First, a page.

Disparities in infant mortality: What's genetics got to do with it?

Richard David*, James Collins

*Corresponding author for this work

Research output: Contribution to journalReview article

85 Scopus citations

Abstract

Since 1950, dramatic advances in human genetics have occurred, racial disparities in infant mortality have widened, and the United States' international ranking in infant mortality has deteriorated. The quest for a "preterm birth gene" to explain racial differences is now under way. Scores of papers linking polymorphisms to preterm birth have appeared in the past few years. Is this strategy likely to reduce racial disparities? We reviewed broad epidemiological patterns that call this approach into question. Overall patterns of racial disparities in mortality and secular changes in rates of prematurity as well as birthweight patterns in infants of African immigrant populations contradict the genetic theory of race and point toward social mechanisms. We postulate that a causal link to class disparities in health exists.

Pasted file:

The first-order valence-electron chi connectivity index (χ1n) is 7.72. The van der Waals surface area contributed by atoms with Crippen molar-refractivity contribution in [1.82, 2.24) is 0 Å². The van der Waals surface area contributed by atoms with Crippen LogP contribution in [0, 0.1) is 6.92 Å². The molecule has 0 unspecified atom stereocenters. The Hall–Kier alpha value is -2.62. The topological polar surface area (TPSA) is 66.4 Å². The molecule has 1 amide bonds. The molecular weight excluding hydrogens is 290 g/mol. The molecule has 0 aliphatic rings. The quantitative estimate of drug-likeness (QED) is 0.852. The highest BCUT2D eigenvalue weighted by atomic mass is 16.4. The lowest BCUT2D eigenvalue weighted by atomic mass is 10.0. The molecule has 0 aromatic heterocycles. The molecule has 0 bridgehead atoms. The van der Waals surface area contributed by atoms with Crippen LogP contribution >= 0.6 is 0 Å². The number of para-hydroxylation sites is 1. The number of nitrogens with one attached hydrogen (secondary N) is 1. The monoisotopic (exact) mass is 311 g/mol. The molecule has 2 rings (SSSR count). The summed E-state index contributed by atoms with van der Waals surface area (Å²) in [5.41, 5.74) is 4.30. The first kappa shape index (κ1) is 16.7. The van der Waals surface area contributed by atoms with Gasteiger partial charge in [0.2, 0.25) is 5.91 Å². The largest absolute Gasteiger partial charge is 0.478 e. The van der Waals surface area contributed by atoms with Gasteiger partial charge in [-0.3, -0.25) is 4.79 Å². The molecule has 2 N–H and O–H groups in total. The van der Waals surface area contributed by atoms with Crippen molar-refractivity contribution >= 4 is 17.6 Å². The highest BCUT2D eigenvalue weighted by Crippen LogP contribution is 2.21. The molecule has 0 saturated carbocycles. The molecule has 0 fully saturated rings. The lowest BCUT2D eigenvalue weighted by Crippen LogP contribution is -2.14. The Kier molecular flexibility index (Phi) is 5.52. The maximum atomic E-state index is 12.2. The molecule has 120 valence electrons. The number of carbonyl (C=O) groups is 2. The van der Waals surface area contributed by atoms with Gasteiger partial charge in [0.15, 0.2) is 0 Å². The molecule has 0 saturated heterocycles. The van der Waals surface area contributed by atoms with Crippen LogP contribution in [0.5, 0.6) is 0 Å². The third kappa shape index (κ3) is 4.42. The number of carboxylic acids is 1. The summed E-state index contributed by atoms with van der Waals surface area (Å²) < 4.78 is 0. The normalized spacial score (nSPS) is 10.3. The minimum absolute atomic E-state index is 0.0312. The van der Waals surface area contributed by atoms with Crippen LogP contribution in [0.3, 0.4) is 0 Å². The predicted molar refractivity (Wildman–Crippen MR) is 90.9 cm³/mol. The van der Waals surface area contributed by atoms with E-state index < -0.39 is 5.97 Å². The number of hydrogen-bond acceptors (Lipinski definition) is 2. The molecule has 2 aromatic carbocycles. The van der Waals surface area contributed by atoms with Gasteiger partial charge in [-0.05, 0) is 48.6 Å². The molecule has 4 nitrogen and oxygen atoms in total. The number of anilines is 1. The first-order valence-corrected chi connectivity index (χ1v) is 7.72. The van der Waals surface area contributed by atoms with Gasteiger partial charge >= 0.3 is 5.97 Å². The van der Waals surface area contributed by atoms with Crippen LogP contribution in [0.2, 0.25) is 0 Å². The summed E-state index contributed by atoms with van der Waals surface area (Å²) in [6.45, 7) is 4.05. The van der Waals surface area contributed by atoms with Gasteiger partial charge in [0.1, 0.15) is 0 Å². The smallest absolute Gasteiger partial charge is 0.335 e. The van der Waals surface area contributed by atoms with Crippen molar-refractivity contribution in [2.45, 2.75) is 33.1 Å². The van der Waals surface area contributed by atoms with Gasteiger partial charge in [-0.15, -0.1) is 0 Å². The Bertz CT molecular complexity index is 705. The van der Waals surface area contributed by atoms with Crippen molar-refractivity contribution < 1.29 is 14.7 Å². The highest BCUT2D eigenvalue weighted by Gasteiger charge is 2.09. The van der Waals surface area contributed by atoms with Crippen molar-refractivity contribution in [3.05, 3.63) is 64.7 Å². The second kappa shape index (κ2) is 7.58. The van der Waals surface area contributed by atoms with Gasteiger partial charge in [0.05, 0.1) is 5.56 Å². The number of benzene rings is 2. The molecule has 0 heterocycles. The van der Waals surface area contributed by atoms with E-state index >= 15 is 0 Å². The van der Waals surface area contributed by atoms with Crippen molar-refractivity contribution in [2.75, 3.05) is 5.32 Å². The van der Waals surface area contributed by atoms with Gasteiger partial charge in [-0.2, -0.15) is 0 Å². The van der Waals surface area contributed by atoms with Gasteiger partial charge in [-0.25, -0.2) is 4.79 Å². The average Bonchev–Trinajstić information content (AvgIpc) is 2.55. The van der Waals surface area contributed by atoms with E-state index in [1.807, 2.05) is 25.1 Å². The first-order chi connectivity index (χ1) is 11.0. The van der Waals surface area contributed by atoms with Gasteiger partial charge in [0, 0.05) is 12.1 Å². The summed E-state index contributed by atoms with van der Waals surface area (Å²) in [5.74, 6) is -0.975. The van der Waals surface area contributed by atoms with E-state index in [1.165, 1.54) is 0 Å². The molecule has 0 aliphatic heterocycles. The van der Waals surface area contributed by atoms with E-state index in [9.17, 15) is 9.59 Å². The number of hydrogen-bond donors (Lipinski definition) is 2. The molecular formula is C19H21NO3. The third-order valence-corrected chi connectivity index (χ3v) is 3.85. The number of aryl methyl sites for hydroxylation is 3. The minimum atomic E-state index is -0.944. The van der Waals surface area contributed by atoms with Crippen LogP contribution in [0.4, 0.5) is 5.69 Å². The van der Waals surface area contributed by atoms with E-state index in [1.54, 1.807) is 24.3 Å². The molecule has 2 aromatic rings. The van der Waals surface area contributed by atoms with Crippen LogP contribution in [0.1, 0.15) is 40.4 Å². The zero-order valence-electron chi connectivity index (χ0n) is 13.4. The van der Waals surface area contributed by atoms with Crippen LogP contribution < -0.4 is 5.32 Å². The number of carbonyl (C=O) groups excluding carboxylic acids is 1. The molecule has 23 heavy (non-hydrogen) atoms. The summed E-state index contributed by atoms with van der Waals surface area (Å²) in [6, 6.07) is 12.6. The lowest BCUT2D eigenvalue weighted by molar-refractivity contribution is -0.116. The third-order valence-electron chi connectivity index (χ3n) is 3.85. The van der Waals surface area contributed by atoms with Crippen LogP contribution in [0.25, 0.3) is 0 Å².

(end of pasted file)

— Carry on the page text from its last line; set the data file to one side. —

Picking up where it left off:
Original languageEnglish (US)
Pages (from-to)1191-1197
Number of pages7
JournalAmerican journal of public health
Volume97
Issue number7
DOIs
StatePublished - Jan 7 2007

ASJC Scopus subject areas

  • Public Health, Environmental and Occupational Health

Fingerprint Dive into the research topics of 'Disparities in infant mortality: What's genetics got to do with it?'. Together they form a unique fingerprint.

  • Cite this